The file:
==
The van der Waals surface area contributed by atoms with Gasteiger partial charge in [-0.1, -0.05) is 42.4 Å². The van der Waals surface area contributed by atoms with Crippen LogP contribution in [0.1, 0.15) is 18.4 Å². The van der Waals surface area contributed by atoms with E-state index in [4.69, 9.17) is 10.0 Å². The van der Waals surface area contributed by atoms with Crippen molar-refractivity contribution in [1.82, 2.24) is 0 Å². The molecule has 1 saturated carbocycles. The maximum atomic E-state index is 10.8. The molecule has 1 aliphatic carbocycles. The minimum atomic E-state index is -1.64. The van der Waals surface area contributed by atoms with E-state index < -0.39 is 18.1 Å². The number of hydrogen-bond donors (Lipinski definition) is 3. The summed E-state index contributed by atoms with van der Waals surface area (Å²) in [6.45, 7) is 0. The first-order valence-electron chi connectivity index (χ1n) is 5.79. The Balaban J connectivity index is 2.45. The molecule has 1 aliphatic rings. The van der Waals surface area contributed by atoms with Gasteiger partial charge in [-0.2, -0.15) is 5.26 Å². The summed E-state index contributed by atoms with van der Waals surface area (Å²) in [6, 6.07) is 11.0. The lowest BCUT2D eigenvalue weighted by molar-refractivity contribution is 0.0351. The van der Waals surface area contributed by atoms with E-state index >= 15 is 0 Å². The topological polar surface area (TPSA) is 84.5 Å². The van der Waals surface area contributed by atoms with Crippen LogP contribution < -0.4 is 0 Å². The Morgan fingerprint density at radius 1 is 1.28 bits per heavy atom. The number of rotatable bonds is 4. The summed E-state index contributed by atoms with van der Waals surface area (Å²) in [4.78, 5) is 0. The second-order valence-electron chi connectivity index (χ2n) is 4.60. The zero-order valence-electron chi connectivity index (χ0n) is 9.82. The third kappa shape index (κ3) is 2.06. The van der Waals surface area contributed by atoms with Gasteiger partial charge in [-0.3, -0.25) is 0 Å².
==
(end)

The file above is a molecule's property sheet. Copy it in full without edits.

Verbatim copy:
The van der Waals surface area contributed by atoms with Gasteiger partial charge in [-0.1, -0.05) is 42.4 Å². The van der Waals surface area contributed by atoms with Crippen LogP contribution in [0.1, 0.15) is 18.4 Å². The van der Waals surface area contributed by atoms with E-state index in [4.69, 9.17) is 10.0 Å². The van der Waals surface area contributed by atoms with Crippen molar-refractivity contribution in [1.82, 2.24) is 0 Å². The molecule has 1 saturated carbocycles. The maximum atomic E-state index is 10.8. The molecule has 1 aliphatic carbocycles. The minimum atomic E-state index is -1.64. The van der Waals surface area contributed by atoms with E-state index < -0.39 is 18.1 Å². The number of hydrogen-bond donors (Lipinski definition) is 3. The summed E-state index contributed by atoms with van der Waals surface area (Å²) in [6.45, 7) is 0. The first-order valence-electron chi connectivity index (χ1n) is 5.79. The Balaban J connectivity index is 2.45. The molecule has 1 aliphatic rings. The van der Waals surface area contributed by atoms with Gasteiger partial charge in [-0.2, -0.15) is 5.26 Å². The summed E-state index contributed by atoms with van der Waals surface area (Å²) in [6, 6.07) is 11.0. The lowest BCUT2D eigenvalue weighted by molar-refractivity contribution is 0.0351. The van der Waals surface area contributed by atoms with E-state index >= 15 is 0 Å². The topological polar surface area (TPSA) is 84.5 Å². The van der Waals surface area contributed by atoms with Crippen LogP contribution < -0.4 is 0 Å². The Morgan fingerprint density at radius 1 is 1.28 bits per heavy atom. The number of rotatable bonds is 4. The summed E-state index contributed by atoms with van der Waals surface area (Å²) in [4.78, 5) is 0. The second-order valence-electron chi connectivity index (χ2n) is 4.60. The zero-order valence-electron chi connectivity index (χ0n) is 9.82. The third kappa shape index (κ3) is 2.06. The van der Waals surface area contributed by atoms with Gasteiger partial charge in [-0.3, -0.25) is 0 Å².